The board’s role in effective student behaviour management

Ko tā te poari tūnga whakahaere tōtika i te whanonga ākonga

Each student's right to an education must be balanced with the need to ensure all students are able to learn in an emotionally and physically safe environment. 

Taking a student out of school can have a significant impact on their learning and social outcomes. That is why stand-downs and suspensions should always be the principal's last response after all other avenues have been tried. 

What happens at a suspension meeting?

The principal should attend the meeting. The student, the student's family | whānau and any support people are entitled to attend the suspension meeting. The meeting can only go ahead without the student and family if the board is satisfied they have been notified of the meeting and given a copy of the principal's report at least 48 hours prior to the meeting.

The board then must:

  • Review the principal's report
  • Listen with an open mind to the student's response and to any information from the family | whānau
  • Decide if the principal made a legally correct decision and followed a fair process
  • Take all relevant information into account and decide whether to:
    • lift the suspension without conditions
    • lift the suspension with conditions
    • extend the suspension with conditions
    • exclude (if the student is under 16 years) or expel the student (if the student is 16 years and over).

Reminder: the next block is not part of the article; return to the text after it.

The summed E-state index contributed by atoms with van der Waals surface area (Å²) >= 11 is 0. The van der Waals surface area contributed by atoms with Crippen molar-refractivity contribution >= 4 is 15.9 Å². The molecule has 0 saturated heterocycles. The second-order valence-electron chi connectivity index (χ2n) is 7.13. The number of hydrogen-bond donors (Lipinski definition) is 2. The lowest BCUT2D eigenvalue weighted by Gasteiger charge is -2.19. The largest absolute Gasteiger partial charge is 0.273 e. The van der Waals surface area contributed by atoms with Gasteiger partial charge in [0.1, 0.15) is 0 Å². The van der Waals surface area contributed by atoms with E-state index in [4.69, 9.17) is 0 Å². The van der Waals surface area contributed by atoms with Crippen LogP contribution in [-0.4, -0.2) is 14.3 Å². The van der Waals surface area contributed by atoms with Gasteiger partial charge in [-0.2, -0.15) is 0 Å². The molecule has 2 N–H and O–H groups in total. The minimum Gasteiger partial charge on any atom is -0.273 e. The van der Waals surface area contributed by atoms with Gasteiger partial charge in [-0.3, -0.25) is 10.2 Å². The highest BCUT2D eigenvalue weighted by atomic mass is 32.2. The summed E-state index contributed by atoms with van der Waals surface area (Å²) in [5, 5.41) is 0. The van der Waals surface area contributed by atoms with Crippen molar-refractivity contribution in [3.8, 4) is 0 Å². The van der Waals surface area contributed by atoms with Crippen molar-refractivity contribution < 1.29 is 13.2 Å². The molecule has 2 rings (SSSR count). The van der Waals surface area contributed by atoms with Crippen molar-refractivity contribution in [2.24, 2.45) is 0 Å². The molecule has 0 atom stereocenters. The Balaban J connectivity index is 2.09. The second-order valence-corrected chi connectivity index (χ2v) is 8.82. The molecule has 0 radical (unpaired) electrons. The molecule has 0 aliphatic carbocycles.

Find out more about conditions.

Boards must take care to follow good meeting practices at a suspension meeting. Find out more about public excluded business and delegations

What should be in the principal's report?

  • Clear, factual and neutral information about what happened, including when and where it happened
  • Reasons why the principal considers the incident justifies suspension. The principal's reasons must meet the legal threshold in section 14 of the Education Act 1989 (i.e. gross misconduct, continual disobedience or behaviour risking serious harm)
  • Any other appropriate background information about the student's history e.g. pastoral care. This background information must not be confused with the principal's reasons for suspension
  • The report must be accurate, up to date, complete, relevant and not misleading


What's the difference between stand-down and suspension?

Stand-down means the formal removal of a student from school for a specified period. Stand-downs of a particular student can total no more than five school days in a term or ten school days in a year. 

Suspension means the formal removal of a student from school until the board of trustees decides the outcome at a suspension meeting.



How does the board get involved when a student is suspended?

When a principal decides to suspend a student, the board must hold a meeting (to determine the outcome of the suspension) within seven school days of the suspension decision. If the decision to suspend is made in the last week of a term, the board must hold its suspension meeting within ten calendar days.

If the board does not hold the meeting in time, the suspension automatically lifts and the student returns to school.


Who can stand-down or suspend a student?

Only the principal can stand-down or suspend a student. They have to decide if the circumstances of the student's behaviour fall into one of three categories. 

These are:

  • the student's gross misconduct is a harmful or dangerous example to students at the school, or
  • the student's continual disobedience is a harmful or dangerous example to students at the school, or
  • the student's behaviour is likely to cause them harm, or harm to other students at the school.

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